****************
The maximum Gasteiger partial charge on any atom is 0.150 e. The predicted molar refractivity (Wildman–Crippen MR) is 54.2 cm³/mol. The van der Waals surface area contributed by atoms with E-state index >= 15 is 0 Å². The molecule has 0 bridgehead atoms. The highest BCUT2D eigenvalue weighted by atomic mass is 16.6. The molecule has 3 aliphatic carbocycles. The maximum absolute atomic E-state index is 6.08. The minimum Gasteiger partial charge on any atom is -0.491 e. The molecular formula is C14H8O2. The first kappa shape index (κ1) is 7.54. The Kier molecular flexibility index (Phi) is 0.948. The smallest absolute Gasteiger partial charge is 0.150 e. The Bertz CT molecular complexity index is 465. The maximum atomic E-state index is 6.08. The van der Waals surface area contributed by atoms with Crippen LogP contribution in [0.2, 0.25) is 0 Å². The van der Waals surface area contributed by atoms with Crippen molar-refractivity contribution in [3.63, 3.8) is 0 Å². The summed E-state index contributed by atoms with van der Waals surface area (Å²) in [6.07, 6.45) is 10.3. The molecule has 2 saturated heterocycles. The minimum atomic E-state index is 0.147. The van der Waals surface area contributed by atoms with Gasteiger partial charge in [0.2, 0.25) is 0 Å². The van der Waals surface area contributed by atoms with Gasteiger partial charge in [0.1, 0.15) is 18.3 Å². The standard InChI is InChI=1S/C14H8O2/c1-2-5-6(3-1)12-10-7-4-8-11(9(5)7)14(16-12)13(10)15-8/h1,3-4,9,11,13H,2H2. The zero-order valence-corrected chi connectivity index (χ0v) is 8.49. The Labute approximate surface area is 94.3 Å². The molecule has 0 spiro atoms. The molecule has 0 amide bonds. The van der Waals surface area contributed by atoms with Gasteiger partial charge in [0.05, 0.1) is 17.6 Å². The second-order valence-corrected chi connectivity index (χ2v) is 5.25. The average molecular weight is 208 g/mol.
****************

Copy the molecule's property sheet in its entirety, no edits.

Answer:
The maximum Gasteiger partial charge on any atom is 0.150 e. The predicted molar refractivity (Wildman–Crippen MR) is 54.2 cm³/mol. The van der Waals surface area contributed by atoms with E-state index >= 15 is 0 Å². The molecule has 0 bridgehead atoms. The highest BCUT2D eigenvalue weighted by atomic mass is 16.6. The molecule has 3 aliphatic carbocycles. The maximum absolute atomic E-state index is 6.08. The minimum Gasteiger partial charge on any atom is -0.491 e. The molecular formula is C14H8O2. The first kappa shape index (κ1) is 7.54. The Kier molecular flexibility index (Phi) is 0.948. The smallest absolute Gasteiger partial charge is 0.150 e. The Bertz CT molecular complexity index is 465. The maximum atomic E-state index is 6.08. The van der Waals surface area contributed by atoms with Crippen LogP contribution in [0.2, 0.25) is 0 Å². The van der Waals surface area contributed by atoms with Crippen molar-refractivity contribution in [3.63, 3.8) is 0 Å². The summed E-state index contributed by atoms with van der Waals surface area (Å²) in [6.07, 6.45) is 10.3. The molecule has 2 saturated heterocycles. The minimum atomic E-state index is 0.147. The van der Waals surface area contributed by atoms with Gasteiger partial charge in [0.2, 0.25) is 0 Å². The van der Waals surface area contributed by atoms with Gasteiger partial charge in [0.1, 0.15) is 18.3 Å². The standard InChI is InChI=1S/C14H8O2/c1-2-5-6(3-1)12-10-7-4-8-11(9(5)7)14(16-12)13(10)15-8/h1,3-4,9,11,13H,2H2. The zero-order valence-corrected chi connectivity index (χ0v) is 8.49. The Labute approximate surface area is 94.3 Å². The molecule has 0 spiro atoms. The molecule has 0 amide bonds. The van der Waals surface area contributed by atoms with Gasteiger partial charge in [0.05, 0.1) is 17.6 Å². The second-order valence-corrected chi connectivity index (χ2v) is 5.25. The average molecular weight is 208 g/mol.